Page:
The most westerly point of Wales is one of the country’s most enchanting. The chief town of the region, Haverfordwest, is rather soulless, but it’s useful as a jumping-off point for the stunning St Bride’s Bay. The coast here is broken into rocky outcrops, islands and broad, sweeping beaches curving between two headlands that sit like giant crab pincers facing out into the warm Gulf Stream. The southernmost headland winds around every conceivable angle, offering calm, east-facing sands at Dale and sunny expanses of south-facing beach at Marloes. At Martin’s Haven, boats depart for the offshore islands of Skomer, Skokholm and Grassholm. To the north, there’s spectacularly lacerated coast around St Davids peninsula, with towering cliffs interrupted only by occasional strips of sand. The tiny cathedral city of St Davids is most definitely a highlight: rooks and crows circle above the impressive ruins of the huge Bishop’s Palace, sitting beneath the delicate bulk of the cathedral, the most impressive in Wales.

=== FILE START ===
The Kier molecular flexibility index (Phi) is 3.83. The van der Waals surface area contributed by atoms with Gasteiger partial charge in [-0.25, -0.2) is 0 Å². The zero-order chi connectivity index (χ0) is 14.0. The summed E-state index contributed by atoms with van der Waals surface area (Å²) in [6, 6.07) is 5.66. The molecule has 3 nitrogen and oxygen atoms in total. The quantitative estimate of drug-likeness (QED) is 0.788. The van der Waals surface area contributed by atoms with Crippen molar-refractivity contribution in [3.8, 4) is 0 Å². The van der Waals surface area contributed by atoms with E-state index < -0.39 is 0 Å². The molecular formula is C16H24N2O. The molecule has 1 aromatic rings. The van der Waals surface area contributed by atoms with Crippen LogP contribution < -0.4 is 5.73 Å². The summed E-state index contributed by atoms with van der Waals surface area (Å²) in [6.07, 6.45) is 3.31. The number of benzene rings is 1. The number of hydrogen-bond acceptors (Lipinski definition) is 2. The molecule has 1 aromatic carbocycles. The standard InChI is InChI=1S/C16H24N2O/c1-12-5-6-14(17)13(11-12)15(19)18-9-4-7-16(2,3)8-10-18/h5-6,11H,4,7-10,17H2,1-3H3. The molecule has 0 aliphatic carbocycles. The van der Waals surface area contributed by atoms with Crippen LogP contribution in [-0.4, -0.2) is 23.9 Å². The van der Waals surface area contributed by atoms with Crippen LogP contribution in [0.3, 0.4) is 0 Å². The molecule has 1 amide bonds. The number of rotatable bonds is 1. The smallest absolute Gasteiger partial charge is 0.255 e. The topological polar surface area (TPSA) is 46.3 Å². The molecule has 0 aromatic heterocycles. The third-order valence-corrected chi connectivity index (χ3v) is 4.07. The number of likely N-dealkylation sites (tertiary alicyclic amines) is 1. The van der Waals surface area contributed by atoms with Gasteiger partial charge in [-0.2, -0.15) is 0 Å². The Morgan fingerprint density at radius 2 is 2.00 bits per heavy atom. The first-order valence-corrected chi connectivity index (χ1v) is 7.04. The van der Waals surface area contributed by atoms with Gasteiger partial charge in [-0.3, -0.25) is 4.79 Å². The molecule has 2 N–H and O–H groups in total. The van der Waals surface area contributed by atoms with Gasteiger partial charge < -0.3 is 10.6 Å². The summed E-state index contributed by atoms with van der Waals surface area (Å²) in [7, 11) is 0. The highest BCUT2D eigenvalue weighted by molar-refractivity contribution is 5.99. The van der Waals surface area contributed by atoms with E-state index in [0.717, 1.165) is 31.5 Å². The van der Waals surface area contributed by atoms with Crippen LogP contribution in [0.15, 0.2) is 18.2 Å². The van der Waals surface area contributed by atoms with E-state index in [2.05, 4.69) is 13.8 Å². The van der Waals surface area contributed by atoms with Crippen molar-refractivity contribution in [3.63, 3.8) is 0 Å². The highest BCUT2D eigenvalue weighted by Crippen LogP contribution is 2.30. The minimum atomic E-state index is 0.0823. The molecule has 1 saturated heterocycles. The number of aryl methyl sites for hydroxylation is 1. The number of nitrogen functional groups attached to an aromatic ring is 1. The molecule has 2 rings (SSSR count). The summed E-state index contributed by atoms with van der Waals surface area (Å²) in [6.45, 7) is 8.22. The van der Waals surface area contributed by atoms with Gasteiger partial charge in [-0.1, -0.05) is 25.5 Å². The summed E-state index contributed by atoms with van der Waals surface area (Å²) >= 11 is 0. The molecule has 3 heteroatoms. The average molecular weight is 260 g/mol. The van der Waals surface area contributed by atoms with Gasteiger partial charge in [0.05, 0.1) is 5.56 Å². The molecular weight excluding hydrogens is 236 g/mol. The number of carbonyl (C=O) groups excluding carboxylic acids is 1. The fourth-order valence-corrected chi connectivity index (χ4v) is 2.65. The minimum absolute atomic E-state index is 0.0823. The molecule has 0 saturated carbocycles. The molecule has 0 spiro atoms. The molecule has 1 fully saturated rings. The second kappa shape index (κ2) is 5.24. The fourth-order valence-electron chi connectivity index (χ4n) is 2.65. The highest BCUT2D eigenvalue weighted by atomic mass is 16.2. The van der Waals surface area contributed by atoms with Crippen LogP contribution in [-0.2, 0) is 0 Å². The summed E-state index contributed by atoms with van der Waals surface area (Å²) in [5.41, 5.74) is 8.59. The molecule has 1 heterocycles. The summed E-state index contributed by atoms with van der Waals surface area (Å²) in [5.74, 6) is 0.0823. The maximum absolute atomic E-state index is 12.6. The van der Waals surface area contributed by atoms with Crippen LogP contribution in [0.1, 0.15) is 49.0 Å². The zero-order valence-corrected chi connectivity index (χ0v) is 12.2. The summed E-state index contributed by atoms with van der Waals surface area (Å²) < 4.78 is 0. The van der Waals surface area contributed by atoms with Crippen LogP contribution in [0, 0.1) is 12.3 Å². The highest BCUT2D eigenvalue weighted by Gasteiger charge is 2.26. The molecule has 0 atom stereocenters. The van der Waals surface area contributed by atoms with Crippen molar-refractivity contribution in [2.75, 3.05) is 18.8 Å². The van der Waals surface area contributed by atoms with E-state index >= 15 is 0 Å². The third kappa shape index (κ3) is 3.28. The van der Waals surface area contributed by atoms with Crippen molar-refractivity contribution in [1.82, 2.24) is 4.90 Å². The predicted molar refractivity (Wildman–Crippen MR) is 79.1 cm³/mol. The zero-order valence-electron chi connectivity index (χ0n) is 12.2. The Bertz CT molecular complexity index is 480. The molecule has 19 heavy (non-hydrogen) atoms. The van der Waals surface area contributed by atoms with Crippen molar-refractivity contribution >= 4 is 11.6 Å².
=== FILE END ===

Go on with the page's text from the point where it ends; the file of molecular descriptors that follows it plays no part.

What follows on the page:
The north-facing coast that forms the very southern tip of Cardigan Bay is wild, rugged and breathtakingly beautiful. It’s also noticeably less commercialized and far more Welsh than the touristy shores of south and mid-Pembrokeshire. From the crags and cairns above St David’s Head, the coast path perches precariously on the cliffs where only the thousands of seabirds have access. Hidden coves and secluded beaches slice into the rocky headlands, which are at their most magnificent around Strumble Head, where a picturesque lighthouse flashes its warning from a tiny islet. From here, there’s only wilderness to detain you en route to the charming town of Newport – unless you’re heading for Fishguard and the ferries to Ireland.